Speculation was rife among users, rather than developers, that last June’s WWDC might have brought announcement of a major update to Time Machine coming in Catalina. Now that all Macs running Mojave have to boot from APFS, and with Catalina’s additional conjuring trick of a read-only APFS system volume, for many systems now the only drives still using HFS+ are those for Time Machine’s backups. So why hasn’t Apple fixed Time Machine so that it can back up to APFS yet?
Time Machine isn’t just popular because it’s bundled with macOS, but also because it integrates with so many features of macOS.
It uses hard links both for files and directories to create the impression that each backup is a complete copy of everything on a volume. It provides a familiar Finder-like interface to all your backups, which is also used by the Version Browser, which integrates with its backups too. Backups are indexed for Spotlight search, ensuring that Spotlight can see what’s in your backups and include them in searches. That metadata indexing is performed in the background once backing up has been completed, and doesn’t slow the backup process. Backups are also integrated into other system functions for recovery and migration.
When Apple was designing APFS it wasn’t accidental that support for directory hard links wasn’t included. Time Machine’s reliance on hard links was a brilliant move back in the early days of Mac OS X when 250 GB hard disks were thought to be massive. It’s not uncommon these days for backups to contain many millions of hard links, and their proliferation in backups isn’t a good way to maintain a reliable file system.
Another reliance that Apple was keen to end was that on the system FSEvents database for determining what needed to be backed up each time. Users have been finding that ‘deep traversal scans’, required when FSEvents couldn’t deliver the information needed, have been getting more frequent. Not only did APFS need snapshots as a quick way to restore a volume to a previous point in time, but it needed snapshot deltas, to detail exactly what had changed.
What we now have in Mojave is a sleeker and better Time Machine, but there’s still a long way to go before it will work well backing up to APFS volumes.
In Catalina, the engine needed seems largely complete, according to the presentations at WWDC, with Apple Software Restore (ASR) now able to use snapshot deltas and perform partial restores from backups. But the rest of the integration is still going to take time, and that’s inevitable because it involves changes in other parts of macOS.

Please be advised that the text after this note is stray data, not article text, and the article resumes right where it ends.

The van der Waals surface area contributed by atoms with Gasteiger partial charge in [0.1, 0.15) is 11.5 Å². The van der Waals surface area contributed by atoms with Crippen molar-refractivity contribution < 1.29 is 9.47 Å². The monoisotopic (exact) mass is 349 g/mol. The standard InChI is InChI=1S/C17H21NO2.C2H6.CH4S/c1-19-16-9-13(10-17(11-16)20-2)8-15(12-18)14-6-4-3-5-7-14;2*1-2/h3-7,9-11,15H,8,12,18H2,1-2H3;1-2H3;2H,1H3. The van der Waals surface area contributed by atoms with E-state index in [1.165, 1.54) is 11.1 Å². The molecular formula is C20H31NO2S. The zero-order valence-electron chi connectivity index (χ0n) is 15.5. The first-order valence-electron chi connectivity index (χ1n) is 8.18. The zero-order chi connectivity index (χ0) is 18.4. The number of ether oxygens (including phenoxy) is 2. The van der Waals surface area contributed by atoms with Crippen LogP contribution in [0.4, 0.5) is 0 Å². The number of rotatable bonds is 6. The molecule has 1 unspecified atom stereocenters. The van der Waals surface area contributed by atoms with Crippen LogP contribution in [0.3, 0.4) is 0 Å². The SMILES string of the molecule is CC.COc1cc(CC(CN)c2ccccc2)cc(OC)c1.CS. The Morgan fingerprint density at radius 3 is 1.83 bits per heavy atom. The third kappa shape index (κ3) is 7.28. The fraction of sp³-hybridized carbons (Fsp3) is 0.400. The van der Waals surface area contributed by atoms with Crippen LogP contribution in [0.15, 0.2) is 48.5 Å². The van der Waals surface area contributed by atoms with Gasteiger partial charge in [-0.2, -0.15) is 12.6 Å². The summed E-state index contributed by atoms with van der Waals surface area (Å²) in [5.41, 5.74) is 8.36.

Take the problem of Spotlight search integration, for example. At present, mdworker indexer daemons don’t index the contents of snapshots, as far as we know. It’s only once a backup is complete that they set to work updating the backup volume’s metadata indexes. This system needs to be changed to work with the new restorable delta images which asr might produce during a backup.
There’s a great deal more work to be done for the user interface too. The existing Time Machine app benefits greatly from the structure of HFS+ backups with all their hard links. If those are to be dispensed with, a new illusion has to be created for the user. This also has to integrate with Version Management, where the contents of backups are included with saved versions of a document.
Of course, Apple could easily devote the engineering investment to get this completed more quickly, although throwing lots of money and engineers at software projects often isn’t either efficient or successful. But who is really ready to back up to APFS just now?
Most users currently back up to external hard disks, which might cost around £/$/€ 150 for an 8 TB model. Go up market a bit, and an 8 TB hardware RAID would cost you upwards of £/$/€ 400. An external 7.68 TB SSD, if you can find one, is likely to cost you around £/$/€ 1500, and the same capacity in a RAID system isn’t going to be any cheaper.
Many Mojave users know that APFS works fine on hard drives, but it’s designed to get the most out of SSDs. Given the choice of running HFS+ or APFS on an external hard disk, I think that I’d probably still prefer HFS+. For an external backup drive to really shine in APFS, it would need a true Thunderbolt 3 interface to SSDs, and that makes it a small and expensive field at present.
I’m sure that Time Machine 2 is on its way, and heavy hints at WWDC about snapshot deltas and ASR point the way. But I don’t think that many users would currently want to use it, if it required the backup disk to be APFS. But next year this may well change.